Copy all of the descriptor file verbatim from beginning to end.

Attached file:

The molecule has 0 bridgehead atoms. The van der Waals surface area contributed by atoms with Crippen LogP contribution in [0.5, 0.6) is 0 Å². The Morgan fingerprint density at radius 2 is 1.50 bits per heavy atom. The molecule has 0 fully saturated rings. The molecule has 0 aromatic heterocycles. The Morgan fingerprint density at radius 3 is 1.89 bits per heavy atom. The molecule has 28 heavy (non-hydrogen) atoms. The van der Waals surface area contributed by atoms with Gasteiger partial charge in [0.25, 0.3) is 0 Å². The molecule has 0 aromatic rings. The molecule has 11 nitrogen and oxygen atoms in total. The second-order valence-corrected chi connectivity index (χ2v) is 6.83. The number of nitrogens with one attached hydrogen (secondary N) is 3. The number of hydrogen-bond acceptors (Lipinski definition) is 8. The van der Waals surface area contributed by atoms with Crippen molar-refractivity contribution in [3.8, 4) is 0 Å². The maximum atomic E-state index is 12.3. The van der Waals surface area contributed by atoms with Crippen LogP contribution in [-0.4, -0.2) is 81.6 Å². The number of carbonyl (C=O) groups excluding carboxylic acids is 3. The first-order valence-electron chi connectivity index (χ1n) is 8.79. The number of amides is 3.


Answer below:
The molecule has 0 bridgehead atoms. The van der Waals surface area contributed by atoms with Crippen LogP contribution in [0.5, 0.6) is 0 Å². The Morgan fingerprint density at radius 2 is 1.50 bits per heavy atom. The molecule has 0 fully saturated rings. The molecule has 0 aromatic heterocycles. The Morgan fingerprint density at radius 3 is 1.89 bits per heavy atom. The molecule has 28 heavy (non-hydrogen) atoms. The van der Waals surface area contributed by atoms with Gasteiger partial charge in [0.25, 0.3) is 0 Å². The molecule has 0 aromatic rings. The molecule has 11 nitrogen and oxygen atoms in total. The second-order valence-corrected chi connectivity index (χ2v) is 6.83. The number of nitrogens with one attached hydrogen (secondary N) is 3. The number of hydrogen-bond acceptors (Lipinski definition) is 8. The van der Waals surface area contributed by atoms with Crippen molar-refractivity contribution in [3.8, 4) is 0 Å². The maximum atomic E-state index is 12.3. The van der Waals surface area contributed by atoms with Crippen LogP contribution in [-0.4, -0.2) is 81.6 Å². The number of carbonyl (C=O) groups excluding carboxylic acids is 3. The first-order valence-electron chi connectivity index (χ1n) is 8.79. The number of amides is 3.